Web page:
Russell Branyan is off to an historic start to the season. In twenty games he has already belted ten home runs the fastest any Brewer has ever reached that mark. After starting the year in AAA and mashing there he has been called up and the mashing has continued. The question on everyone's mind is can he keep this up? Of course the answer is no. Branyan is hitting a home run once every 6.2 ABs and has an OPS of 1.260 which is absolutely unsustainable. Ok so the real question isn't whether he can keep up this pace but what can we expect from Branyan going forward?
Before the season started, Marcels had Branyan pegged for a .240/.340/.450 line. That is an above league average OBP and SLG yet he couldn't even get an invite to spring training opting to sign a minor league deal with the Brewers. BaseballProspectus thought so highly of him they didn't even add a projection for him in BP 2008. So is his Marcels line what we should expect from him or should we bump that up a bit with how he has started? Let's investigate further.
I don't have to tell you that Branyan has been hitting moon shots this year. He is nearly lapping the field for the Golden Sledgehammer and only two of his ten home runs have been Just Enoughs. Those two were bombs to center that went 410 and 422 feet as well so when he hits them, they stay gone. The interesting thing is that while some of his homers are on balls he has pulled he also has hit several to center/right center. Here is his total hit chart at Miller Park thanks to MLB.
It appears that Branyan might have turned himself from a dead, dead pull hitter to just a dead pull hitter. Maybe the opening of his stance has helped with this. In fact, looking at this chart you might want to be playing Russell to go the other way because if he pulls it it is gone anyway. Also, maybe a softball defense of four outfielders is the way to go. Why even bother having a third baseman? Seriously though this chart shows just how few balls Branyan has hit on the ground this year. His GB/FB ratio is a staggering 0.15 way down from his usually low 0.6. This is probably the thing that will start to fade in the next months. He actually isn't hitting a terribly lucky amount of homers/fly ball but he is just hitting so many fly balls some of those are bound to go out.
One last thing I want to touch on that I think is a great sign. Here is a look at all of Branyan's hits, not counting the homer from last night (I mean you knew I was going to sneak in a couple PITCHf/x plots right?).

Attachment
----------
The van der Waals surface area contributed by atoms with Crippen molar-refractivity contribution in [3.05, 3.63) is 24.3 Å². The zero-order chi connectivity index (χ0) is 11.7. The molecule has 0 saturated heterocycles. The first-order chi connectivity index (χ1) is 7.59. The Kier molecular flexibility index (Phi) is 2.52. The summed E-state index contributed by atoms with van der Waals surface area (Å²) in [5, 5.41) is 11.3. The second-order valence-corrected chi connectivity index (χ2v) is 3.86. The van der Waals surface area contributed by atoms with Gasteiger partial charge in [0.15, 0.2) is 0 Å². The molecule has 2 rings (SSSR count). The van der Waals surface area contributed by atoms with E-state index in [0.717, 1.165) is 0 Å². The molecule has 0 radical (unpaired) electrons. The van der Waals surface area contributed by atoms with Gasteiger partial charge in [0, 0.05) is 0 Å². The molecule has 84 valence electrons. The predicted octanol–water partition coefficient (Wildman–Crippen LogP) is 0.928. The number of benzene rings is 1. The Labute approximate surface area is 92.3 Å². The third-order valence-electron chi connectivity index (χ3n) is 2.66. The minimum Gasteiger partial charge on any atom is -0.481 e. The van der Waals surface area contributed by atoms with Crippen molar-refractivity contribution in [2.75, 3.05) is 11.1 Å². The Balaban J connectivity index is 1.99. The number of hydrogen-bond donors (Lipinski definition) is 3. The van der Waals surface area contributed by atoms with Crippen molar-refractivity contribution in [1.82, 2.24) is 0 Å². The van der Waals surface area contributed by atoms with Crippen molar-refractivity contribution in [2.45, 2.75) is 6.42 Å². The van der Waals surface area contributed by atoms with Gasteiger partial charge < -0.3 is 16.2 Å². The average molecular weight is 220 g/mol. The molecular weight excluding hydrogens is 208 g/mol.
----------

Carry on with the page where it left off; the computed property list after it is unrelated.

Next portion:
The classic location that lefties are supposed to love the ball is down and in but Russell is only fairing well there. If you get the ball out over the plate where he can extend his arms he is absolutely destroying the ball. Middle away about belt high is his wheelhouse right now. He also has done a good job of not swinging at too many balls out of the zone. Here is a plot of balls out of the zone minus the hits.
Now I am using the MLB defined strike zone here but, as you can see by some called strikes on the outer part, the called strike zone extends a bit to lefties. Russell still will swing at some balls low and away from him but he is not swinging at the high fastballs very much this year. This has been a real weak point in the past for Branyan and if he can continue to lay off that pitch that will mean more balls and more hitters counts. I mean he must be doing most of this damage against fastballs right?
To my surprise Russell has actually slugged better against off speed pitches then fastballs where fastballs are four seamers, two seamers, and cutters and off speed
is the rest. I know these plots get kind of messy but I hope you can see the general trend. His is slugging a healthy .794 against fastballs but a whopping 1.20 against off speed pitches! Change ups from right handers are particularly on the menu as he is slugging 1.55 against the floaters.
Ok so now we have seen all the good that Russ has done but there are still some holes in his swing (shocking I know). First, if you bust him in with fastballs he isn't doing very much. He tends not to swing at those pitches waiting for one over the plate but I would expect the league to adjust and start throwing him more fastballs inside. Also, fastballs up in the zone he has trouble catching up to. In previous years if you threw a fastball shoulder level he would swing and miss a lot. Now he is laying off that pitch unless it is very close to the strike zone, but he is still swinging and missing at a lot of high heat at the top of the strike zone. This is a dangerous pitch though as if you miss your spot and leave the pitch down he is likely to hammer it. He will still swing at breaking balls down and away, with two strikes especially, but again if you miss with that pitch he is not missing it. Also, you really need to be ahead of him in the count for that to work so getting strike one with the fastball is really necessary. Lastly, Branyan still can't hit lefties. In nine ABs this year he is 0 for 9 with 7 Ks. Because Fielder can hit lefties pretty well teams should consider saving their LOOGY for Branyan because the difference is night and day. That said, Ned has already lifted Branyan in late game situations when a lefty is on the mound. This is a smart move by Ned no matter how hot Russell has been. Bill Hall should be able to pound LOOGYs so that puts opposing managers in a bind.
Getting back to what to expect from Russell going forward. I think Marcels is pretty close but I do think that we are seeing things from Branyan that shows a real improvement. Still, he can be had at the plate and it seems likely that teams will start to adjust to his adjustments soon. Thus I am going to adjust the line up slightly to .250/.350/.480 which I think is very reasonable. That still is very good production especially from a guy who has played a decent third base despite what his RZR might be.